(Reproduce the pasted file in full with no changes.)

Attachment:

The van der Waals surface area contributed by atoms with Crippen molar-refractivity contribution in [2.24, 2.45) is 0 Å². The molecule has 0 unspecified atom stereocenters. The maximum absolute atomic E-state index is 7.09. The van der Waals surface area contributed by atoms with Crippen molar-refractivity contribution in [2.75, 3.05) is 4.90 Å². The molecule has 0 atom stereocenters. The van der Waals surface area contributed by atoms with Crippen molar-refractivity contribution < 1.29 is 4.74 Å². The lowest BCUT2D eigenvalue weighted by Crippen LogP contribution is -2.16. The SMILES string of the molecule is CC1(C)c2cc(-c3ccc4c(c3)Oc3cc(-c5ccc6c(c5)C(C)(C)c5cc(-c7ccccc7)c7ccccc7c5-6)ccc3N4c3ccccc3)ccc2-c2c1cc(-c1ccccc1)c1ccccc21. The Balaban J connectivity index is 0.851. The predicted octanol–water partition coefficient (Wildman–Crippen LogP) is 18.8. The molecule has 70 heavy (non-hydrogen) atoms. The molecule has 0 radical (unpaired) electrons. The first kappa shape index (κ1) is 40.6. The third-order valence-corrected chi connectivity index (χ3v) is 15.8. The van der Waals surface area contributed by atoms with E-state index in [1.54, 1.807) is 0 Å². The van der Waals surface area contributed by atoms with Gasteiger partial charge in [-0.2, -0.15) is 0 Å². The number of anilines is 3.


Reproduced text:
The van der Waals surface area contributed by atoms with Crippen molar-refractivity contribution in [2.24, 2.45) is 0 Å². The molecule has 0 unspecified atom stereocenters. The maximum absolute atomic E-state index is 7.09. The van der Waals surface area contributed by atoms with Crippen molar-refractivity contribution in [2.75, 3.05) is 4.90 Å². The molecule has 0 atom stereocenters. The van der Waals surface area contributed by atoms with Crippen molar-refractivity contribution < 1.29 is 4.74 Å². The lowest BCUT2D eigenvalue weighted by Crippen LogP contribution is -2.16. The SMILES string of the molecule is CC1(C)c2cc(-c3ccc4c(c3)Oc3cc(-c5ccc6c(c5)C(C)(C)c5cc(-c7ccccc7)c7ccccc7c5-6)ccc3N4c3ccccc3)ccc2-c2c1cc(-c1ccccc1)c1ccccc21. The Balaban J connectivity index is 0.851. The predicted octanol–water partition coefficient (Wildman–Crippen LogP) is 18.8. The molecule has 70 heavy (non-hydrogen) atoms. The molecule has 0 radical (unpaired) electrons. The first kappa shape index (κ1) is 40.6. The third-order valence-corrected chi connectivity index (χ3v) is 15.8. The van der Waals surface area contributed by atoms with E-state index in [1.54, 1.807) is 0 Å². The van der Waals surface area contributed by atoms with Gasteiger partial charge in [-0.2, -0.15) is 0 Å². The number of anilines is 3.